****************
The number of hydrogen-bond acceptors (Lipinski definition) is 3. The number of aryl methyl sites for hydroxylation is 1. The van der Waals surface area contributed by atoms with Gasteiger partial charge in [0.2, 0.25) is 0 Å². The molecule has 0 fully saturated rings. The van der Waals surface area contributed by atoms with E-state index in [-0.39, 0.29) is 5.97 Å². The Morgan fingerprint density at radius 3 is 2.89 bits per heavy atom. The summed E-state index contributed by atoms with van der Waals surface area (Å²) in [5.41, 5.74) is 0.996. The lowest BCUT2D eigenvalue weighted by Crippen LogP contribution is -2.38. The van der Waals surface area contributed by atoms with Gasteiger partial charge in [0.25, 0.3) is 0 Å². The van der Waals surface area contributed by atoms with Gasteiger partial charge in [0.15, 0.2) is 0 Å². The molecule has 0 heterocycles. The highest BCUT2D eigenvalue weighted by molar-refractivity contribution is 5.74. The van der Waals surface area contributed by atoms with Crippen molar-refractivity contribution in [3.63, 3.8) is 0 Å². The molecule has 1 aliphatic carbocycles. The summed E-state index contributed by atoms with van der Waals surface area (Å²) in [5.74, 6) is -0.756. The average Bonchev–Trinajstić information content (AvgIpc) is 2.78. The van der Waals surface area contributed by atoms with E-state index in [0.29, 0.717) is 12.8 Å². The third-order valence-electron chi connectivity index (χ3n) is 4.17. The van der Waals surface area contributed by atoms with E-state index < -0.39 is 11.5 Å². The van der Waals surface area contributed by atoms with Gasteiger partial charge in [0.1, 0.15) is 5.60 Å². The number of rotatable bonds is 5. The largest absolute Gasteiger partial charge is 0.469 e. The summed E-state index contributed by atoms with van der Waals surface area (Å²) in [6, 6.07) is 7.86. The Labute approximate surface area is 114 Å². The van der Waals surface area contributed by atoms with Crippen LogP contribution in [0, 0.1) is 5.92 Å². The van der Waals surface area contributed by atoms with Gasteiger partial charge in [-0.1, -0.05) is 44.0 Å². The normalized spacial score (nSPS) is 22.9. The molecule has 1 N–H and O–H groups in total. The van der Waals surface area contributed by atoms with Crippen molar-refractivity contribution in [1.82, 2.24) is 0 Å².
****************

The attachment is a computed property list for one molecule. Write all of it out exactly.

The number of hydrogen-bond acceptors (Lipinski definition) is 3. The number of aryl methyl sites for hydroxylation is 1. The van der Waals surface area contributed by atoms with Gasteiger partial charge in [0.2, 0.25) is 0 Å². The molecule has 0 fully saturated rings. The van der Waals surface area contributed by atoms with E-state index in [-0.39, 0.29) is 5.97 Å². The Morgan fingerprint density at radius 3 is 2.89 bits per heavy atom. The summed E-state index contributed by atoms with van der Waals surface area (Å²) in [5.41, 5.74) is 0.996. The lowest BCUT2D eigenvalue weighted by Crippen LogP contribution is -2.38. The van der Waals surface area contributed by atoms with Gasteiger partial charge in [0.25, 0.3) is 0 Å². The van der Waals surface area contributed by atoms with Gasteiger partial charge in [0.15, 0.2) is 0 Å². The molecule has 0 heterocycles. The highest BCUT2D eigenvalue weighted by molar-refractivity contribution is 5.74. The van der Waals surface area contributed by atoms with Crippen molar-refractivity contribution in [3.63, 3.8) is 0 Å². The molecule has 1 aliphatic carbocycles. The summed E-state index contributed by atoms with van der Waals surface area (Å²) in [5.74, 6) is -0.756. The average Bonchev–Trinajstić information content (AvgIpc) is 2.78. The van der Waals surface area contributed by atoms with E-state index in [0.29, 0.717) is 12.8 Å². The third-order valence-electron chi connectivity index (χ3n) is 4.17. The van der Waals surface area contributed by atoms with E-state index < -0.39 is 11.5 Å². The van der Waals surface area contributed by atoms with Gasteiger partial charge in [0.1, 0.15) is 5.60 Å². The number of rotatable bonds is 5. The largest absolute Gasteiger partial charge is 0.469 e. The summed E-state index contributed by atoms with van der Waals surface area (Å²) in [6, 6.07) is 7.86. The Labute approximate surface area is 114 Å². The van der Waals surface area contributed by atoms with Crippen LogP contribution in [0, 0.1) is 5.92 Å². The van der Waals surface area contributed by atoms with Gasteiger partial charge in [-0.1, -0.05) is 44.0 Å². The normalized spacial score (nSPS) is 22.9. The molecule has 1 N–H and O–H groups in total. The van der Waals surface area contributed by atoms with Crippen molar-refractivity contribution in [1.82, 2.24) is 0 Å².